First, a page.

The ancient codes of living had never been easy. They had always called for courage in the face of bullies, for respect for the integrity of the soul in a violent and stratified society, and, above all, for the need to maintain a high-pitched hierarchy that placed the soul firmly above the body. “Dualism” is not a popular notion nowadays. The ancient insistence on the absolute superiority and separateness of the soul from the body has lost its edge. But the sharp division between mind and body served for millennia to help the desperate—the victims of torture, of illness, and of bereavement—to raise themselves, if only a little, above the huge pain of the world. Christian congregations expected their preachers to harp on these themes. As Liebeschuetz shows, in a series of penetrating analyses of their tracts and sermons, both Ambrose and John Chrysostom obliged them handsomely. Indeed, congregations would continue to demand such preaching until well into the modern age.

What Liebeschuetz goes on to describe is the way in which, with Ambrose and John Chrysostom, these codes changed direction. They “flipped” upward, as it were, toward heaven. It was not enough that precepts of courage, continence, and self-denial should help to steer men and women through the dangers and temptations of this life alone. These virtues, if practiced with heroic abandon, were held to lead directly to heaven—to “the true days, full of light and everlasting brilliance.”

The result was not as we might expect. For Ambrose and John, asceticism did not mean flight from the world. It meant engagement in the world in the name of another world, more brilliant, more enduring, and more certain than their own. Both emerged from the ascetic battle against the “inertia of flesh and blood” with their traditional codes not abandoned but transformed. They took on the hardness of an industrial diamond. Both “believed that they knew God’s plan for the human race.” To bring these plans to fruition, both strove to combine the classical tradition of public courage, summed up in the long-cherished virtue of outspokenness—parrésia—with the tone of a Hebrew prophet bearing a message from God.

As we have seen, each fared very differently. Liebeschuetz tells us why, in a series of memorable character sketches: Ambrose “armed with charm, cunning, and, when the situation seemed to call for it, ruthlessness”; Chrysostom truly a Golden Mouth, but crippled by a “psychological handicap” when dealing with women in positions of power. This is hardly a handicap calculated to gain him much sympathy from modern readers. Liebeschuetz tells the story of John’s notorious face-off with the empress Eudoxia with zest, as a clash between two “highly emotional people.”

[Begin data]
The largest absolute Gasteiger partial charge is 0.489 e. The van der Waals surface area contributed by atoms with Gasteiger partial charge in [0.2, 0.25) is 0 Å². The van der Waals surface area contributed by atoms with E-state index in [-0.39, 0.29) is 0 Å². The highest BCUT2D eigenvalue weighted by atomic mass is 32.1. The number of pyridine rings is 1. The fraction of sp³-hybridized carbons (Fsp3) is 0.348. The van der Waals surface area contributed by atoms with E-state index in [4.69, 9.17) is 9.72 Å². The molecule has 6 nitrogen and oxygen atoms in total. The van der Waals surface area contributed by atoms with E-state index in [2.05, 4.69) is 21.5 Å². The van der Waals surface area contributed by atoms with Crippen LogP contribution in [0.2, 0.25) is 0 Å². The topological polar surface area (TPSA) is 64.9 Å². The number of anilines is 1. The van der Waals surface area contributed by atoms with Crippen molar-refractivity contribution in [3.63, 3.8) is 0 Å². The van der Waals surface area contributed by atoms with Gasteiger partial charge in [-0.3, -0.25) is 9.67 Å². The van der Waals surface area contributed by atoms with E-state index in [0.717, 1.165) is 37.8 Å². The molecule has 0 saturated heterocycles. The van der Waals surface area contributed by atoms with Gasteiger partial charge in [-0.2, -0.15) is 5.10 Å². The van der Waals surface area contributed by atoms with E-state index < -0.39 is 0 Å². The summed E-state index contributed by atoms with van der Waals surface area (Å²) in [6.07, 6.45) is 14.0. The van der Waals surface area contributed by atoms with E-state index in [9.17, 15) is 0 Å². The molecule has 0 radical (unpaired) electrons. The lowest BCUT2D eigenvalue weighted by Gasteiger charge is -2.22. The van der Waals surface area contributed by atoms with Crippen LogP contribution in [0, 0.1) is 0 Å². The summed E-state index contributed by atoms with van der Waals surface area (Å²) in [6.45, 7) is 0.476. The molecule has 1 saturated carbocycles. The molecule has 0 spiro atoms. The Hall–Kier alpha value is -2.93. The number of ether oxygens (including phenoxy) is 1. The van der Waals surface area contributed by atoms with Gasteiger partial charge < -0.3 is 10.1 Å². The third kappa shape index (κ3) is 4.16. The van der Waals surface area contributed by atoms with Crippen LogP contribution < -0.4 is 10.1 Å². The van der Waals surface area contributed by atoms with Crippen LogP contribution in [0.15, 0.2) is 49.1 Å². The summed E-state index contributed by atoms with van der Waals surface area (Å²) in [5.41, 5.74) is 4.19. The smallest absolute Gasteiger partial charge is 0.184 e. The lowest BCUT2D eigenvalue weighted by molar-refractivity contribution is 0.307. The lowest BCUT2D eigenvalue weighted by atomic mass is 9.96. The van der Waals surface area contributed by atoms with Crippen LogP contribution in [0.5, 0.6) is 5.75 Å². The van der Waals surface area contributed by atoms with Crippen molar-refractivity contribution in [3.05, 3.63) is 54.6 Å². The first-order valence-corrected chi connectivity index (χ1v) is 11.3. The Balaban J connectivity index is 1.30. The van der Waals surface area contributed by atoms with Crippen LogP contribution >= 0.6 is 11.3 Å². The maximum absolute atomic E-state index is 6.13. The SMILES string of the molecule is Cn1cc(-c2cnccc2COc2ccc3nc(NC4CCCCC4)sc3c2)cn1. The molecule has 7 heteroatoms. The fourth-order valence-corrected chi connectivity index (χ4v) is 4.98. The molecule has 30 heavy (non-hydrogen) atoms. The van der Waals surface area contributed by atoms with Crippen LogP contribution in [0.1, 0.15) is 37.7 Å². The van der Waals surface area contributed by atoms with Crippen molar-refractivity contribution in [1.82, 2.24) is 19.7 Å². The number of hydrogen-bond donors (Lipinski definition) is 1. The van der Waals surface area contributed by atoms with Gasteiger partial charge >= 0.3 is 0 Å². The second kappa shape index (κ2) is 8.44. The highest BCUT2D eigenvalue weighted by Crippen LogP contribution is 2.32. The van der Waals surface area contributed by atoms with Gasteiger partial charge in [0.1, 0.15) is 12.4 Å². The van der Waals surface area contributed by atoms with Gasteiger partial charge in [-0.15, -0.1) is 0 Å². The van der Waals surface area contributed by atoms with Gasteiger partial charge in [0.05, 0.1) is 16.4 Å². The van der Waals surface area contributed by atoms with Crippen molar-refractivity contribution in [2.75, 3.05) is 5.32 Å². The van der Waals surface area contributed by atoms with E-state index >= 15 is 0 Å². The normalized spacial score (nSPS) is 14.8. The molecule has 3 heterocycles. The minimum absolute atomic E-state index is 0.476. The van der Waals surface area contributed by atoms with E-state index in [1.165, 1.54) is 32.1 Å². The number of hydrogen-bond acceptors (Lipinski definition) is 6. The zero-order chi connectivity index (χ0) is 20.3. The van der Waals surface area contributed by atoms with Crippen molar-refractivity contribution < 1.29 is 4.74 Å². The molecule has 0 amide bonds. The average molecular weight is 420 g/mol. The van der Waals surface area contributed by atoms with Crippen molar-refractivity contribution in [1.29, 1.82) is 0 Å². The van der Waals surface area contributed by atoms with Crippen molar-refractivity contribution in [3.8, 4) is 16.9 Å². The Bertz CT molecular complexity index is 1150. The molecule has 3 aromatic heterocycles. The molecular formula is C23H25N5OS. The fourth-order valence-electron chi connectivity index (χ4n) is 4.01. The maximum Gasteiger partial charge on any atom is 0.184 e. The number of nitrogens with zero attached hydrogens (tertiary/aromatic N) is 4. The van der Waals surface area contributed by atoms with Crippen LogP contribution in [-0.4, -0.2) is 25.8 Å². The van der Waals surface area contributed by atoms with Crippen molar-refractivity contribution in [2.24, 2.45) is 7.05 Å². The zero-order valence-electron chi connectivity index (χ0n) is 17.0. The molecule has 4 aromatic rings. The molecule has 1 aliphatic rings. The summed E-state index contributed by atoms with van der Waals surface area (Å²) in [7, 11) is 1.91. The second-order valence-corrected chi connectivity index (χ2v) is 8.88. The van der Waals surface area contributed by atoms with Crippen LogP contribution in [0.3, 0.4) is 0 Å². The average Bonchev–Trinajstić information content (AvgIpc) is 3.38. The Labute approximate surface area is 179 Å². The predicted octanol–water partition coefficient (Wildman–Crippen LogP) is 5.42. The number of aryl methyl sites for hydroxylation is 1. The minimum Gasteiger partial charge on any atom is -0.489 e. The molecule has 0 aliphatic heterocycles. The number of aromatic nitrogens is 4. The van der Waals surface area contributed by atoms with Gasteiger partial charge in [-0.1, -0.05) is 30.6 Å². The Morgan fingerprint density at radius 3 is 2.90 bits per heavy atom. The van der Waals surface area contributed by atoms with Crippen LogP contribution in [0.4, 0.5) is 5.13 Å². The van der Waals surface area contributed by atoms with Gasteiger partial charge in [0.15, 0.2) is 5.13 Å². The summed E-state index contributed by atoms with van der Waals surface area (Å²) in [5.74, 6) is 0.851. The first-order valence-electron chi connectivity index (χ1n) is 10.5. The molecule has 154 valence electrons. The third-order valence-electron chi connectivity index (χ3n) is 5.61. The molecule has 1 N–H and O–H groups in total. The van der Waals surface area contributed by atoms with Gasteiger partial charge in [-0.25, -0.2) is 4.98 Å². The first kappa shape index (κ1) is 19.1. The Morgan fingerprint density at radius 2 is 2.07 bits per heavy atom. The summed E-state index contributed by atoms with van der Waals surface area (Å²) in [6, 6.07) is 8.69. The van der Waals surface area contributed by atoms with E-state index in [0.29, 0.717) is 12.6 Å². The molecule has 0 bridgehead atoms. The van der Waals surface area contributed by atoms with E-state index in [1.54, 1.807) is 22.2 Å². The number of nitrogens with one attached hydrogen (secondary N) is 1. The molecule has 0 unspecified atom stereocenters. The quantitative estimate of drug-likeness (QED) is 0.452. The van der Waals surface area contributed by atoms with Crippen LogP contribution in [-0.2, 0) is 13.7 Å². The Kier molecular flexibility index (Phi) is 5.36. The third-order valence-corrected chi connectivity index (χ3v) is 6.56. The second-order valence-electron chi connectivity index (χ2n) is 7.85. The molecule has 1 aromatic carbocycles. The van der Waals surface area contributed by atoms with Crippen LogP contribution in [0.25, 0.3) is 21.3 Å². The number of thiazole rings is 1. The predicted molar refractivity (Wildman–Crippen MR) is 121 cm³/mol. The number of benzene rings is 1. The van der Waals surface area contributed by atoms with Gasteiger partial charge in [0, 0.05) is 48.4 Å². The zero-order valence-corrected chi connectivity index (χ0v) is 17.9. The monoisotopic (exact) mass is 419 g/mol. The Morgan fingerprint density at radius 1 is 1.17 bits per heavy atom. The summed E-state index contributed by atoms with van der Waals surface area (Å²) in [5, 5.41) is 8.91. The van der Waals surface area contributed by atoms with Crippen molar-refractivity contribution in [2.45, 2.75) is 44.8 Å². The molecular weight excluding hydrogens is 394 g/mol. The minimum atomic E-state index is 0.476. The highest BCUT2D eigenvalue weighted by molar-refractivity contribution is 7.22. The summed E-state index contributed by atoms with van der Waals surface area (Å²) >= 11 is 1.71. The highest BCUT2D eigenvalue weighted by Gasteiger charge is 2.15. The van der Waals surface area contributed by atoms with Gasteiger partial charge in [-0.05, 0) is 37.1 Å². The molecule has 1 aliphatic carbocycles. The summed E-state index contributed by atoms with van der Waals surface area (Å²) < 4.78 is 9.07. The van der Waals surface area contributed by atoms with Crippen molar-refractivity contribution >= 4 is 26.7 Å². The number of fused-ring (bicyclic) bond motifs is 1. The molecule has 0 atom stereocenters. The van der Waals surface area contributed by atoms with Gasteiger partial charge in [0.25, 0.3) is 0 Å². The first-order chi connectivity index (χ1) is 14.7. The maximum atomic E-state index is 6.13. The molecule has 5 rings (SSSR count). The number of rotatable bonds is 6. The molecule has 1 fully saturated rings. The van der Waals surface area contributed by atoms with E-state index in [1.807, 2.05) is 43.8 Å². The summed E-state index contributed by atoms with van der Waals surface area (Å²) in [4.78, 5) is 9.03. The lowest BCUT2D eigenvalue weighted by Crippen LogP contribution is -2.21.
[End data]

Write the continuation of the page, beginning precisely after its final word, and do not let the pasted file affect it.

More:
But a reviewer can, perhaps, risk saying more. The tale of the two bishops is the tale, also, of two cities. And these cities were very different. Milan was a fragile place. The imperial court of Valentinian II established there was overshadowed by two mighty rivals—by Maximus, who had taken over Gaul and Spain, and by the eastern emperor, Theodosius I. And in Milan, Ambrose had power on the ground. Liebeschuetz understands this power very well:

It is fashionable to belittle the seemingly astonishing political feats of Ambrose, but there can surely be no doubt that he gained a remarkable hold over a large part of the population of Milan. Without this his defiance of the court would have been impossible.

We must never forget the extent to which, for all their formidable military power, Roman emperors walked on eggshells when they entered the cities of their empire. All cities were dangerously underpoliced. The populations were left to police themselves, through neighborhood associations and through mobilizing the influence of leading residents. It was a systemic weakness in the distribution of power throughout the Roman world of which the Christian bishops had long been aware. All over the empire, they had been invited to act as partners in the constant business of governing potentially ungovernable cities. As a result, Ambrose was untouchable. He knew it, writing:

For it is normal for bishops to restrain crowds and to be lovers of peace, except when they are themselves roused by some wrong done to God, or by an insult to the Church.

Written to the emperor Theodosius in defense of a Christian bishop who had set the mob on a Jewish synagogue, the veiled threat of violence from below reveals Ambrose at his most sinister.

By contrast, John found himself in Constantinople, the capital of a world empire in its first flush of growth. It was a vast city compared with semirural Milan. And it was more effectively policed. Armies levied directly from the rough lands of the Danube had little scruple about “collateral damage” inflicted on the civilian population. At the height of the crisis, the troops sent into the basilica to arrest John were new recruits from Thrace. Hard men from the backwoods, they were probably pagan and may not even have spoken Greek. They had no scruples about dragging a bishop from his altar. By contrast, the Goths who had been sent to cordon off Ambrose’s basilica in 386 had been on Roman soil for at least a decade. They were already wanna-be Romans. They melted away and joined the demonstrators in Ambrose’s church.

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    University of California Press, 1994.